It looked like the week was
off to a great start until a really valuable employee came into your office to
announce their resignation. Panic sets in with visions of covering the
workload, lost sales, production declines or disappointed customers. Instinct
and defense guide you to offer the employee a nice fat raise to stay. The
employee stays and everyone’s happy, right?
counter-offer so quickly. I have rarely seen counter-offers work as an
effective long term solution.
the job hunt or took a call from a head hunter they have just interviewed for,
and accepted a new position. It’s exciting to anticipate a fresh opportunity.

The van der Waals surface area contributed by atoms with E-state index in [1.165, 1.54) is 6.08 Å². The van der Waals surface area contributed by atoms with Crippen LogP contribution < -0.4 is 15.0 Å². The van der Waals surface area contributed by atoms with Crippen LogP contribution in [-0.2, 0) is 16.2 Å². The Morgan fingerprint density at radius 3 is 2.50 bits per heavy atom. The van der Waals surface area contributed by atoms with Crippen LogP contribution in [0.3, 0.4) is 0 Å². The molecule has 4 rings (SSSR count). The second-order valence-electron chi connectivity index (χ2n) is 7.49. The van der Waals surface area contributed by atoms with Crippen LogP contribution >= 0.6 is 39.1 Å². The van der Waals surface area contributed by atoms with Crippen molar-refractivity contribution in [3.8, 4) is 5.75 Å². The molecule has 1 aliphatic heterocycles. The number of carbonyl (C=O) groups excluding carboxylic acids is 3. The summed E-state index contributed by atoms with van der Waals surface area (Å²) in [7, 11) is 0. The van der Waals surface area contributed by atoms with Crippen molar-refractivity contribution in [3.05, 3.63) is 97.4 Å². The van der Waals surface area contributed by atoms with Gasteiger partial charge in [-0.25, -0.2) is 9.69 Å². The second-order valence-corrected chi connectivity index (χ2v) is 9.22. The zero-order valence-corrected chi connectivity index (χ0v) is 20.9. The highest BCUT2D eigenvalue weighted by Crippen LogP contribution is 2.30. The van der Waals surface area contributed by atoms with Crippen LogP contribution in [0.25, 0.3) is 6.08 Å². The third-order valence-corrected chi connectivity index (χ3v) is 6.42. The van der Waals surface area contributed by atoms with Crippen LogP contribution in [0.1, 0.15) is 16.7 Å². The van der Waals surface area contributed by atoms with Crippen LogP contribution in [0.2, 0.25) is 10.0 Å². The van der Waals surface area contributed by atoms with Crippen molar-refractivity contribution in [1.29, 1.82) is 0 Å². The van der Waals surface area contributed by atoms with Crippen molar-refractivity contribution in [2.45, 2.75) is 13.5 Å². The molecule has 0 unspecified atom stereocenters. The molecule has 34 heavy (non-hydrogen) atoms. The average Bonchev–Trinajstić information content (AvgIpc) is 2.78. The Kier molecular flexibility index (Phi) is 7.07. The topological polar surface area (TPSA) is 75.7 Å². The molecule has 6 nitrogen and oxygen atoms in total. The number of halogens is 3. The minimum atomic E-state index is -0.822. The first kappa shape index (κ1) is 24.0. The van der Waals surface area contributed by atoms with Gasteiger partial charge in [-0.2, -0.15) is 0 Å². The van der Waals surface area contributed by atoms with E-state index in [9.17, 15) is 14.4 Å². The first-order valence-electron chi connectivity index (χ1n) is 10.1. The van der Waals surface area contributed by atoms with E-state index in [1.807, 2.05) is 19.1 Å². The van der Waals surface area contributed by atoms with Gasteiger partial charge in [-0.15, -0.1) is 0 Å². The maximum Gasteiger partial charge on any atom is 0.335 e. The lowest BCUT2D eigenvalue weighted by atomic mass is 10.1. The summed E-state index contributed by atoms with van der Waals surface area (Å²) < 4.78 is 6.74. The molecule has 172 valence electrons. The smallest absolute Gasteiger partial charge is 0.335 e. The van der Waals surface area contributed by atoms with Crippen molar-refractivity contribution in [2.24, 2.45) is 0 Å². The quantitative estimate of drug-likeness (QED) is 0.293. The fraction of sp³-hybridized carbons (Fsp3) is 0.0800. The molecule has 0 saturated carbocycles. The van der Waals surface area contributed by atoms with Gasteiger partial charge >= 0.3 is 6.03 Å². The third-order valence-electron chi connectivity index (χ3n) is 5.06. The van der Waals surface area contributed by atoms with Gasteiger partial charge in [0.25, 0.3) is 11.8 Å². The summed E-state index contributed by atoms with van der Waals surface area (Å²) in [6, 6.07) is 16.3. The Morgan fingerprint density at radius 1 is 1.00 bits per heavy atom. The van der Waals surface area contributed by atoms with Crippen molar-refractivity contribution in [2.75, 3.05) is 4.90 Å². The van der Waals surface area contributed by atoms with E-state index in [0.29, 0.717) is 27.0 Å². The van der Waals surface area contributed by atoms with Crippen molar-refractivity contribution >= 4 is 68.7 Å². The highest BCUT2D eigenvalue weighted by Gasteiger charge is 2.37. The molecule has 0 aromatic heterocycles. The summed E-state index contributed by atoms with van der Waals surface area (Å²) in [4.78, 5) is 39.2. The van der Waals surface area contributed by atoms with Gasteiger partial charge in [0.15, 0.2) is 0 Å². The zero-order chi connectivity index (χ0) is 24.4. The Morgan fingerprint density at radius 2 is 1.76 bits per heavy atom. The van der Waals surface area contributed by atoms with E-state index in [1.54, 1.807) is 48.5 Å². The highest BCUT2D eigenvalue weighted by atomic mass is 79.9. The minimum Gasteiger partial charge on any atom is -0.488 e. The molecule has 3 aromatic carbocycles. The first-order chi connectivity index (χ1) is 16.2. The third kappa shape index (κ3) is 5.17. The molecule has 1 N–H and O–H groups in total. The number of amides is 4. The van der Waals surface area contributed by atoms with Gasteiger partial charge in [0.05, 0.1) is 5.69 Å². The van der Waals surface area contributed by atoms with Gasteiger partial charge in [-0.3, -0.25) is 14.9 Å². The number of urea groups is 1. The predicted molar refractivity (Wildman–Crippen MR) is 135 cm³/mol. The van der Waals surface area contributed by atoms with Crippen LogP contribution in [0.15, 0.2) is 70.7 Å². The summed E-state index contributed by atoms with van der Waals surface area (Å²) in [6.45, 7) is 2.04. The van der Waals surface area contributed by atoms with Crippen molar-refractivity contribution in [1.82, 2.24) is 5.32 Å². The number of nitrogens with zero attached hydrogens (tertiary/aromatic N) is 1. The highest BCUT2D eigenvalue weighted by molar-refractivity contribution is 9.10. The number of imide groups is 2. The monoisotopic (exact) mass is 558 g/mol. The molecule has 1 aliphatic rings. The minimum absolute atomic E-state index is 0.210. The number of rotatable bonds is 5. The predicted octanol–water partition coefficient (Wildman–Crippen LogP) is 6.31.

Long before they spread the word it’s likely that they emotionally resigned.
them into staying and keep them happy for a while, but will you give them a 20%
raise next year? When news leaks out
about the windfall are you prepared to continue this precedent when the next
counter-offer forget to delve into the reasons for the resignation. It may not be all about the money there could
be other factors that additional cash won’t change.
reasons behind the move and the potential impact of a counter-offer. A more
reasoned response could include some job changes or perks that don’t add to
base pay. You may also shake the person’s hand, wish them well and make a
reservation for the farewell lunch.
mouth another employer, negotiate endlessly or diminish the employee’s value in
any way. It’s a small world you might work together again and it could be at